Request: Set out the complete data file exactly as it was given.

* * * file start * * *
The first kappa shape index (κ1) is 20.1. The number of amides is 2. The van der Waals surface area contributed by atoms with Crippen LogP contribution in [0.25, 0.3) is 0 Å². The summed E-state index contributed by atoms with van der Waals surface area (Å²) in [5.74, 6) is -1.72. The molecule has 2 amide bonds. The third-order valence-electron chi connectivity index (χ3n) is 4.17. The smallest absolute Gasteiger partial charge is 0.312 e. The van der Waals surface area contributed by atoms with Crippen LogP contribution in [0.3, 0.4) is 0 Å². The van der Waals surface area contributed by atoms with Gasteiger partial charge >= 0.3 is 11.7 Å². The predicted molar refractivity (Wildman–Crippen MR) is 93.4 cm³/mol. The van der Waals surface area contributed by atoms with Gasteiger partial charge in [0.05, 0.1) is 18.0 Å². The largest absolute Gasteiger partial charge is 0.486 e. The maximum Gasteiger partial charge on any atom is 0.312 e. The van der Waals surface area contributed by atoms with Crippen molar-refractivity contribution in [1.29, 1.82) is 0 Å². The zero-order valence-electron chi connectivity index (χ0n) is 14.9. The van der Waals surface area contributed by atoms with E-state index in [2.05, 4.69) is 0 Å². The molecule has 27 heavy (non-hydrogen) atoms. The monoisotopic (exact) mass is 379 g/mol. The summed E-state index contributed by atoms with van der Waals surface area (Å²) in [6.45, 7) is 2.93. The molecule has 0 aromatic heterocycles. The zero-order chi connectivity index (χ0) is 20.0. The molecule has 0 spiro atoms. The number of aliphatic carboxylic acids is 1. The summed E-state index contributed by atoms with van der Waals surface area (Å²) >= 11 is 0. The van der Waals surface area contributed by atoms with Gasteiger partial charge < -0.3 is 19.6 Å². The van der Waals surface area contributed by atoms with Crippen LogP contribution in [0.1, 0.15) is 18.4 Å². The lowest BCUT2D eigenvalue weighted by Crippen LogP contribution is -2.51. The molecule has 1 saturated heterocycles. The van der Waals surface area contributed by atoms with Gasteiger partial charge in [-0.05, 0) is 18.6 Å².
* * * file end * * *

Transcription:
The first kappa shape index (κ1) is 20.1. The number of amides is 2. The van der Waals surface area contributed by atoms with Crippen LogP contribution in [0.25, 0.3) is 0 Å². The summed E-state index contributed by atoms with van der Waals surface area (Å²) in [5.74, 6) is -1.72. The molecule has 2 amide bonds. The third-order valence-electron chi connectivity index (χ3n) is 4.17. The smallest absolute Gasteiger partial charge is 0.312 e. The van der Waals surface area contributed by atoms with Crippen LogP contribution in [0.3, 0.4) is 0 Å². The van der Waals surface area contributed by atoms with Gasteiger partial charge >= 0.3 is 11.7 Å². The predicted molar refractivity (Wildman–Crippen MR) is 93.4 cm³/mol. The van der Waals surface area contributed by atoms with Gasteiger partial charge in [0.05, 0.1) is 18.0 Å². The largest absolute Gasteiger partial charge is 0.486 e. The maximum Gasteiger partial charge on any atom is 0.312 e. The van der Waals surface area contributed by atoms with Crippen molar-refractivity contribution in [1.29, 1.82) is 0 Å². The zero-order valence-electron chi connectivity index (χ0n) is 14.9. The van der Waals surface area contributed by atoms with E-state index in [2.05, 4.69) is 0 Å². The molecule has 27 heavy (non-hydrogen) atoms. The monoisotopic (exact) mass is 379 g/mol. The summed E-state index contributed by atoms with van der Waals surface area (Å²) in [6.45, 7) is 2.93. The molecule has 0 aromatic heterocycles. The zero-order chi connectivity index (χ0) is 20.0. The molecule has 0 spiro atoms. The number of aliphatic carboxylic acids is 1. The summed E-state index contributed by atoms with van der Waals surface area (Å²) >= 11 is 0. The van der Waals surface area contributed by atoms with Gasteiger partial charge < -0.3 is 19.6 Å². The van der Waals surface area contributed by atoms with Crippen LogP contribution in [0.1, 0.15) is 18.4 Å². The lowest BCUT2D eigenvalue weighted by Crippen LogP contribution is -2.51. The molecule has 1 saturated heterocycles. The van der Waals surface area contributed by atoms with Gasteiger partial charge in [-0.05, 0) is 18.6 Å².